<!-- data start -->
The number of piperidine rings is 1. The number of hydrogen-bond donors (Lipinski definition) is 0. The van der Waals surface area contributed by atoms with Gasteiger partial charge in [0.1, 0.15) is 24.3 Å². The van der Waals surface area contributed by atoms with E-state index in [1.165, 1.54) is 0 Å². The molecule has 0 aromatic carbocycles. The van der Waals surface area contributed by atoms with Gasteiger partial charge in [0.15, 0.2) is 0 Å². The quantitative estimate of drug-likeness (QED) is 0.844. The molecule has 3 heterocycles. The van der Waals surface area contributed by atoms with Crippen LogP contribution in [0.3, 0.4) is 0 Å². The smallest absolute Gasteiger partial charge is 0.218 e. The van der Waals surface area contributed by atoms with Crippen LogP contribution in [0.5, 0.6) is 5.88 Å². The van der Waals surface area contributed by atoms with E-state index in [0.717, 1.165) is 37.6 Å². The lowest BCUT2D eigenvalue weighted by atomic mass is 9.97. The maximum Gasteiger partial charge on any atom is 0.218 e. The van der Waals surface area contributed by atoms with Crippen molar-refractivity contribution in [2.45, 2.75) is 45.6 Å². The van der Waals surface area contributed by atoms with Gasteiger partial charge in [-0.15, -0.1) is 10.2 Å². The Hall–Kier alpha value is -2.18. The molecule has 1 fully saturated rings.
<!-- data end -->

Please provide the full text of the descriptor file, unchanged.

The number of piperidine rings is 1. The number of hydrogen-bond donors (Lipinski definition) is 0. The van der Waals surface area contributed by atoms with Gasteiger partial charge in [0.1, 0.15) is 24.3 Å². The van der Waals surface area contributed by atoms with E-state index in [1.165, 1.54) is 0 Å². The molecule has 0 aromatic carbocycles. The van der Waals surface area contributed by atoms with Gasteiger partial charge in [0.15, 0.2) is 0 Å². The quantitative estimate of drug-likeness (QED) is 0.844. The molecule has 3 heterocycles. The van der Waals surface area contributed by atoms with Crippen LogP contribution in [0.3, 0.4) is 0 Å². The smallest absolute Gasteiger partial charge is 0.218 e. The van der Waals surface area contributed by atoms with Crippen LogP contribution in [0.5, 0.6) is 5.88 Å². The van der Waals surface area contributed by atoms with E-state index in [0.717, 1.165) is 37.6 Å². The lowest BCUT2D eigenvalue weighted by atomic mass is 9.97. The maximum Gasteiger partial charge on any atom is 0.218 e. The van der Waals surface area contributed by atoms with Crippen molar-refractivity contribution in [2.45, 2.75) is 45.6 Å². The van der Waals surface area contributed by atoms with Gasteiger partial charge in [-0.15, -0.1) is 10.2 Å². The Hall–Kier alpha value is -2.18. The molecule has 1 fully saturated rings.